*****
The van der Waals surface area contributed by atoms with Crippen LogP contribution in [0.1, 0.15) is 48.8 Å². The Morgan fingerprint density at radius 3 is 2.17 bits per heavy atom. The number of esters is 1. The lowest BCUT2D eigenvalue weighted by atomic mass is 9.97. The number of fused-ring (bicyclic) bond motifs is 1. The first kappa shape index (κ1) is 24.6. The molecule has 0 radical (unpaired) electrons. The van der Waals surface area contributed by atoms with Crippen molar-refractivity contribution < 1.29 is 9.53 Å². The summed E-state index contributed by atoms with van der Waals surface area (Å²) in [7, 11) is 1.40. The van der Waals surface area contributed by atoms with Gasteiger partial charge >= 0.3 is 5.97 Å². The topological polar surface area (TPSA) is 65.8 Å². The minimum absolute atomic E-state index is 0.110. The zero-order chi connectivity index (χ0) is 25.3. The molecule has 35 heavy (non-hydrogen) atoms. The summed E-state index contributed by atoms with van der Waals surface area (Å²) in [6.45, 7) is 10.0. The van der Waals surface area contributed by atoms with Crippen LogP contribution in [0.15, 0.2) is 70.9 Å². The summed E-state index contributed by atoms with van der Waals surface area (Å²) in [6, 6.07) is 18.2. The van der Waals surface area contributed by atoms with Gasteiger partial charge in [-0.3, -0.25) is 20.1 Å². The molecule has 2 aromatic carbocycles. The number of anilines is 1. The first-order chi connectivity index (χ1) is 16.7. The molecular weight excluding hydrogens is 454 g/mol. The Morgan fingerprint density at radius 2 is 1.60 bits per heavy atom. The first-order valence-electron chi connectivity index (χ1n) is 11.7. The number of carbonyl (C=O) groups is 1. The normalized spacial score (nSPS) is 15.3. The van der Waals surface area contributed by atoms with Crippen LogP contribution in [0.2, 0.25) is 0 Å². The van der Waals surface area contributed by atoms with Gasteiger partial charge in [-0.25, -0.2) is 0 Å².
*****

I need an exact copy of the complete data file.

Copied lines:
The van der Waals surface area contributed by atoms with Crippen LogP contribution in [0.1, 0.15) is 48.8 Å². The Morgan fingerprint density at radius 3 is 2.17 bits per heavy atom. The number of esters is 1. The lowest BCUT2D eigenvalue weighted by atomic mass is 9.97. The number of fused-ring (bicyclic) bond motifs is 1. The first kappa shape index (κ1) is 24.6. The molecule has 0 radical (unpaired) electrons. The van der Waals surface area contributed by atoms with Crippen molar-refractivity contribution < 1.29 is 9.53 Å². The summed E-state index contributed by atoms with van der Waals surface area (Å²) in [7, 11) is 1.40. The van der Waals surface area contributed by atoms with Gasteiger partial charge >= 0.3 is 5.97 Å². The topological polar surface area (TPSA) is 65.8 Å². The minimum absolute atomic E-state index is 0.110. The zero-order chi connectivity index (χ0) is 25.3. The molecule has 35 heavy (non-hydrogen) atoms. The summed E-state index contributed by atoms with van der Waals surface area (Å²) in [6.45, 7) is 10.0. The van der Waals surface area contributed by atoms with Crippen LogP contribution in [0.15, 0.2) is 70.9 Å². The summed E-state index contributed by atoms with van der Waals surface area (Å²) in [6, 6.07) is 18.2. The van der Waals surface area contributed by atoms with Gasteiger partial charge in [-0.3, -0.25) is 20.1 Å². The molecule has 2 aromatic carbocycles. The number of anilines is 1. The first-order chi connectivity index (χ1) is 16.7. The molecular weight excluding hydrogens is 454 g/mol. The Morgan fingerprint density at radius 2 is 1.60 bits per heavy atom. The first-order valence-electron chi connectivity index (χ1n) is 11.7. The number of carbonyl (C=O) groups is 1. The normalized spacial score (nSPS) is 15.3. The van der Waals surface area contributed by atoms with Crippen LogP contribution in [0.2, 0.25) is 0 Å². The van der Waals surface area contributed by atoms with Gasteiger partial charge in [-0.25, -0.2) is 0 Å².